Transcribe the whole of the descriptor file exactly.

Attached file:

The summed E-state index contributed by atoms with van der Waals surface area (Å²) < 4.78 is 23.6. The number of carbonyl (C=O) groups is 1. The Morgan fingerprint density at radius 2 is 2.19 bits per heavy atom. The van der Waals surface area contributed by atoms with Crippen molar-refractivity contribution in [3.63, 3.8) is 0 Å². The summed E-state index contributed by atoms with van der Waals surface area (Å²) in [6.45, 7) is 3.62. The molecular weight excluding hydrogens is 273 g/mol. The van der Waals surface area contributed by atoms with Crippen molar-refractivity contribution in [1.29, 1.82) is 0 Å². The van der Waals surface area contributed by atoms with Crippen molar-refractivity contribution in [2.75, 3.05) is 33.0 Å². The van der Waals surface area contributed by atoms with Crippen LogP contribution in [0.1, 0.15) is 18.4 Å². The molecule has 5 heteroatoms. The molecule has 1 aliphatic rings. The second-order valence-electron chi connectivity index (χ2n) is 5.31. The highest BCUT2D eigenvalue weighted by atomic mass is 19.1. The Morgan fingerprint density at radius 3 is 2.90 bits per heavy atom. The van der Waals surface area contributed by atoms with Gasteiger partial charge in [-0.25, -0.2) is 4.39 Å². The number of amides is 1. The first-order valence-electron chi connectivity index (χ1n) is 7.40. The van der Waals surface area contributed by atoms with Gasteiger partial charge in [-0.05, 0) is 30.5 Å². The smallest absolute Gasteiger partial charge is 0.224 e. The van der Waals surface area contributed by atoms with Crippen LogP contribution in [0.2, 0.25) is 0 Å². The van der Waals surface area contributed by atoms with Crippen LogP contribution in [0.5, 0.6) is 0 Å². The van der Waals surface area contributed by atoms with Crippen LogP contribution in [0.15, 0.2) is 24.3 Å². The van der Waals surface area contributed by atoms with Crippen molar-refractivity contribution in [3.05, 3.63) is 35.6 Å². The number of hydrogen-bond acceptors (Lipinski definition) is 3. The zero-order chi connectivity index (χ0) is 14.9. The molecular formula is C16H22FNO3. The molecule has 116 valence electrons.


The summed E-state index contributed by atoms with van der Waals surface area (Å²) < 4.78 is 23.6. The number of carbonyl (C=O) groups is 1. The Morgan fingerprint density at radius 2 is 2.19 bits per heavy atom. The van der Waals surface area contributed by atoms with Crippen molar-refractivity contribution in [3.63, 3.8) is 0 Å². The summed E-state index contributed by atoms with van der Waals surface area (Å²) in [6.45, 7) is 3.62. The molecular weight excluding hydrogens is 273 g/mol. The van der Waals surface area contributed by atoms with Crippen molar-refractivity contribution in [1.29, 1.82) is 0 Å². The van der Waals surface area contributed by atoms with Crippen molar-refractivity contribution in [2.75, 3.05) is 33.0 Å². The van der Waals surface area contributed by atoms with Crippen LogP contribution in [0.1, 0.15) is 18.4 Å². The molecule has 5 heteroatoms. The molecule has 1 aliphatic rings. The second-order valence-electron chi connectivity index (χ2n) is 5.31. The highest BCUT2D eigenvalue weighted by atomic mass is 19.1. The Morgan fingerprint density at radius 3 is 2.90 bits per heavy atom. The van der Waals surface area contributed by atoms with Gasteiger partial charge in [-0.25, -0.2) is 4.39 Å². The number of amides is 1. The first-order valence-electron chi connectivity index (χ1n) is 7.40. The van der Waals surface area contributed by atoms with Gasteiger partial charge in [-0.05, 0) is 30.5 Å². The smallest absolute Gasteiger partial charge is 0.224 e. The van der Waals surface area contributed by atoms with Crippen LogP contribution in [0.2, 0.25) is 0 Å². The van der Waals surface area contributed by atoms with Crippen LogP contribution in [0.5, 0.6) is 0 Å². The van der Waals surface area contributed by atoms with Crippen LogP contribution in [0.15, 0.2) is 24.3 Å². The van der Waals surface area contributed by atoms with Crippen molar-refractivity contribution in [3.05, 3.63) is 35.6 Å². The number of hydrogen-bond acceptors (Lipinski definition) is 3. The zero-order chi connectivity index (χ0) is 14.9. The molecular formula is C16H22FNO3. The molecule has 116 valence electrons.